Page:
Quava Vocal Group brings Azania Mosaka to tears on 702

Image Supplied by Quava Local Group 

Quava Vocal Group shared the magic of the World Choir Games on the 702 Unplugged session, a popular feature of The Azania Mosaka Show.

Azania Mosaka was brought to tears in the latest edition of the 702 Unplugged session on her show. The Quava Local Group, a chamber choir from Johannesburg, was the musical guest representing the World Choir Games.

The group sang three songs, the last of which was Thina Sizwe, an isiZulu acapella song rooted in Apartheid-era politics. It is a struggle song and was arranged by Thabo Matshego, a member of Quava.

This was the song that brought the host to tears.

"Whoo. I'm in tears. I'm in absolute tears. That was so, that was incredible and you had to end it on that exclamation that incredible powerfully moving song. Thank you so much," Azania said, after the final song.

Nine years after it was formed, the World Choir Games in Tshwane will be the choir's first international competition. Its conductor, Sabelo Mthembu, said when it was formed there were only five or six members who came together for the love of choral music because they could not find a home elsewhere. Today, there are 25 to 30 members and they will compete in the mixed chamber choir category as well as the jazz category in the open competition.

Ali Mpofu from the African Cultural Development Foundation, Jelena Dannhauer from INTERKULTUR and Renette Bouwer from the University of Johannesburg Choir were also guests on the show.

South Africa will be the first African host nation as the World Choir Games celebrates its 10th edition.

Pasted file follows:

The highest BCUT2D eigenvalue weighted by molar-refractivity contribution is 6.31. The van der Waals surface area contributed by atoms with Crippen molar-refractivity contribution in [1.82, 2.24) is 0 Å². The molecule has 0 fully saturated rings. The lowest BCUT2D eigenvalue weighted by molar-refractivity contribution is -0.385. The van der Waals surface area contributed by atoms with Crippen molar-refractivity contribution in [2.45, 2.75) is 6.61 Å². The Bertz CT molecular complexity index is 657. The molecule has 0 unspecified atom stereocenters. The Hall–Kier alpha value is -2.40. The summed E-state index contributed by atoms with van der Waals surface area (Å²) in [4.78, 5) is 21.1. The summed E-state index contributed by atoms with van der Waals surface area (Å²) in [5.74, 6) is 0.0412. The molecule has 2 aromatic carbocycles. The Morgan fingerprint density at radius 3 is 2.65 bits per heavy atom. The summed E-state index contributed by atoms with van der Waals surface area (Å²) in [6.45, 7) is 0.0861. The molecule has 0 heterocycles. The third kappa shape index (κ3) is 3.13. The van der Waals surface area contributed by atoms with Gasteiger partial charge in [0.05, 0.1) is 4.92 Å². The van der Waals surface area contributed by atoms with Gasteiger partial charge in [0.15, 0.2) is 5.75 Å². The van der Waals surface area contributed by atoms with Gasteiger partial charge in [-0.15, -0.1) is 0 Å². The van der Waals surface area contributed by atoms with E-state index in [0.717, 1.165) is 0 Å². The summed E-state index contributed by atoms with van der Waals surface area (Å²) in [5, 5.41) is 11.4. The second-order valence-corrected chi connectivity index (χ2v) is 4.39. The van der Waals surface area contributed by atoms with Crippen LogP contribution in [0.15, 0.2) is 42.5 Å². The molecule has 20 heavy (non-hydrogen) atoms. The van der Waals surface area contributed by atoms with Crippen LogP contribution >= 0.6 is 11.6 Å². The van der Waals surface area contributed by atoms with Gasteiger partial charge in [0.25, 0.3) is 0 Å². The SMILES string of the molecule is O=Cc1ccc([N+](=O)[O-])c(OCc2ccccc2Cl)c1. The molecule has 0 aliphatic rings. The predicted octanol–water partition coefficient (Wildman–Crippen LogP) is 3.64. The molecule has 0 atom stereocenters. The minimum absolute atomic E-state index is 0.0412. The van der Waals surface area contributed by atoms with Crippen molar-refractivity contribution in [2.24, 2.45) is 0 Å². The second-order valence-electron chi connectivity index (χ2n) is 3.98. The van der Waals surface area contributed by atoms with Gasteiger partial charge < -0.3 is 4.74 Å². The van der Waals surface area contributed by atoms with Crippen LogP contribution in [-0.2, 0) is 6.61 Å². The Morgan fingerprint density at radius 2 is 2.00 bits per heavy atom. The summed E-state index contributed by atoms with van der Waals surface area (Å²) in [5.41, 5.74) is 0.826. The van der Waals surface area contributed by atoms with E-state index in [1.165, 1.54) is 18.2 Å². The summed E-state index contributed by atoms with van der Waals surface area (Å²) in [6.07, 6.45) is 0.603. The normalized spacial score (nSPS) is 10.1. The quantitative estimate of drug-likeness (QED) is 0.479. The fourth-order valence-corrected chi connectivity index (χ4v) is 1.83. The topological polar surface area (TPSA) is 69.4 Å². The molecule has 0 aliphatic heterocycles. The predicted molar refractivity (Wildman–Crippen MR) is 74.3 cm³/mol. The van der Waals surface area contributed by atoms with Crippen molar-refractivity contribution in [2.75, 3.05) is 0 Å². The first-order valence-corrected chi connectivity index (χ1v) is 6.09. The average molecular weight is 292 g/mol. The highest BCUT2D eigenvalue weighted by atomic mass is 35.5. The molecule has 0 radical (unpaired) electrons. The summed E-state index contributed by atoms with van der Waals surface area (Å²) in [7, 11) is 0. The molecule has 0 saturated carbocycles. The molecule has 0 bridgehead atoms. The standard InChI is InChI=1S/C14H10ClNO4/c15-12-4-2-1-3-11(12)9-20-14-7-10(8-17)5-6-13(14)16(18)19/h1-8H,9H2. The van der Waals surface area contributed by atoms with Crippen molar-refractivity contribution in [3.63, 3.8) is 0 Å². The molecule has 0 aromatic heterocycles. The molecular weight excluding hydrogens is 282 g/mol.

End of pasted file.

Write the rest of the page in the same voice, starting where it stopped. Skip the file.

"We as South Africans are very very proud that for the first time in the history of the World Choir Games that on its 10th anniversary and as well as we're celebrating our heroes, the legends, like the centenary of Nelson Mandela that we are to celebrate this magnificent event on our soil," Mpofu said.

Bouwer, who has adjudicated the games three times, said South Africa had a wealth of musical knowledge and unique music. She said her choir would be competing in the western music category and in the folk music acapella category.

Not only is South Africa the host nation, it is also home to the highest ranking choir in the world; the Stellenbosch University Choir lead by Andre van der Merwe who is part of the artistic committee this year.

"And that's what actually makes it exciting. The international choirs are so excited to come here to South Africa to experience what they have seen at the competitions and they will get to see much more of the diversity and the music that South Africa has to offer," Dannhauer said.

The City of Tshwane is expecting about 25 000 international visitors over the 10-day period of the World Choir Games made up of over 16 500 participants from 58 nations and over 300 choirs.